70 percent households lack water

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Tarisai Machakaire



CLOSE to 70 percent of Zimbabwean households do not have access to water and sanitation services, the Daily News reports.

In the latest government five-year economic blueprint, the National Development Strategy 1 (NDS1), Finance minister Mthuli Ncube noted how economic challenges have grossly impacted the ability of local authorities in meeting public demands in urban areas.

“The water and sanitation situation remains weak and with uneven outcomes. Only 29,7 percent of households in the country have access to improved water sources and sanitation. 

“The majority of the sewage systems have experienced large-scale blockages; water treatment plants are dysfunctional and lack chemicals while many distribution systems have fallen into disrepair.

“Water, sanitation and hygiene has multiple forward and backward economic linkages to key sectors, including agriculture, energy and the mining sector. The availability of water and sanitation services, however, remains a huge challenge in the country.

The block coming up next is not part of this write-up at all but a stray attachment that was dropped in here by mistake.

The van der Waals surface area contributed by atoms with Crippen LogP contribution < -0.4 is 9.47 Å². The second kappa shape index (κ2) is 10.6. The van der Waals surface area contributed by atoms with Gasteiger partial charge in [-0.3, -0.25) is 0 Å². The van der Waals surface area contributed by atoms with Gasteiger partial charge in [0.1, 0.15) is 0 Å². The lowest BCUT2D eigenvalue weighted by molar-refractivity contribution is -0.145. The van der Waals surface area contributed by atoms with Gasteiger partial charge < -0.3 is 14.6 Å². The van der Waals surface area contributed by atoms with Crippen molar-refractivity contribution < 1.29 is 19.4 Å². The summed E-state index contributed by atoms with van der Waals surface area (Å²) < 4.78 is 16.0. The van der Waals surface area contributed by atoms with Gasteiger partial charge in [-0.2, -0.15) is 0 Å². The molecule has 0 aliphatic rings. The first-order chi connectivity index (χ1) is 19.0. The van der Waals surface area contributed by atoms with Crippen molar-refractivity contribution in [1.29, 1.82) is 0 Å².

“Due to economic challenges, among others, the water supply and sanitation systems and services in many urban and rural areas have deteriorated, adversely affecting water dependent businesses and households,” Ncube said.

Harare’s water treatment plant, Morton Jaffray, recently shut down operations, with council citing shortages of foreign currency to import treatment chemicals.

The shutdown came after the city ran out of aluminium sulphate, the major chemical used in water purification.

Other towns like Bulawayo, Chitungwiza and Norton have also been experiencing extreme water shortages, with residents resorting to unprotected sources.

Ncube said limited funding in the absence of effective development partner support and private sector investments have also affected financial capacity necessary to develop the water sector.

“Additionally, unreliable energy supply has affected efficient operation of the water supply and sewerage systems in urban areas. Erratic water supply has led to decreased industrial production and breakouts of water borne health crises.

“This is being compounded by the current non-cost reflective structure which is adversely affecting the ability of local authorities to undertake their mandate of building, operating, upgrading and maintaining water infrastructure, including the conveyancing and reticulations systems,” the Treasury boss added.

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